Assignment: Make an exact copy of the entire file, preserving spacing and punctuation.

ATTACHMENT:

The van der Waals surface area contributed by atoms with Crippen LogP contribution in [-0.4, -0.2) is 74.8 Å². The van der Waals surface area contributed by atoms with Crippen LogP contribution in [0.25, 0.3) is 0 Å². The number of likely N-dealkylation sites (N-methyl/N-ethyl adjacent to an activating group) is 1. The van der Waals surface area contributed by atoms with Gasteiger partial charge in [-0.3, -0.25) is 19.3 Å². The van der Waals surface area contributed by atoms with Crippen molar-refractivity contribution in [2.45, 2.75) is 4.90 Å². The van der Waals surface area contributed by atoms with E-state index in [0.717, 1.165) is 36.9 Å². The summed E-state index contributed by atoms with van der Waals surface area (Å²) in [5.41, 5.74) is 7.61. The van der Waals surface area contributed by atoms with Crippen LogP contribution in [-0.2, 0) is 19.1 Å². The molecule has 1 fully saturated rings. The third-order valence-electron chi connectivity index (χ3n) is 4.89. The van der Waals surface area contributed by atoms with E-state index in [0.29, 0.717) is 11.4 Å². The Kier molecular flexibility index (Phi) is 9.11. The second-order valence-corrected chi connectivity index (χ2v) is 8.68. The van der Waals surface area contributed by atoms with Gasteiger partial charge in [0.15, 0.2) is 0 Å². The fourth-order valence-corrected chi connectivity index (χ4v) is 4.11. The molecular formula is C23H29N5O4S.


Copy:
The van der Waals surface area contributed by atoms with Crippen LogP contribution in [-0.4, -0.2) is 74.8 Å². The van der Waals surface area contributed by atoms with Crippen LogP contribution in [0.25, 0.3) is 0 Å². The number of likely N-dealkylation sites (N-methyl/N-ethyl adjacent to an activating group) is 1. The van der Waals surface area contributed by atoms with Gasteiger partial charge in [-0.3, -0.25) is 19.3 Å². The van der Waals surface area contributed by atoms with Crippen molar-refractivity contribution in [2.45, 2.75) is 4.90 Å². The van der Waals surface area contributed by atoms with E-state index in [0.717, 1.165) is 36.9 Å². The summed E-state index contributed by atoms with van der Waals surface area (Å²) in [5.41, 5.74) is 7.61. The van der Waals surface area contributed by atoms with Crippen LogP contribution in [-0.2, 0) is 19.1 Å². The molecule has 1 fully saturated rings. The third-order valence-electron chi connectivity index (χ3n) is 4.89. The van der Waals surface area contributed by atoms with E-state index in [0.29, 0.717) is 11.4 Å². The Kier molecular flexibility index (Phi) is 9.11. The second-order valence-corrected chi connectivity index (χ2v) is 8.68. The van der Waals surface area contributed by atoms with Gasteiger partial charge in [0.15, 0.2) is 0 Å². The fourth-order valence-corrected chi connectivity index (χ4v) is 4.11. The molecular formula is C23H29N5O4S.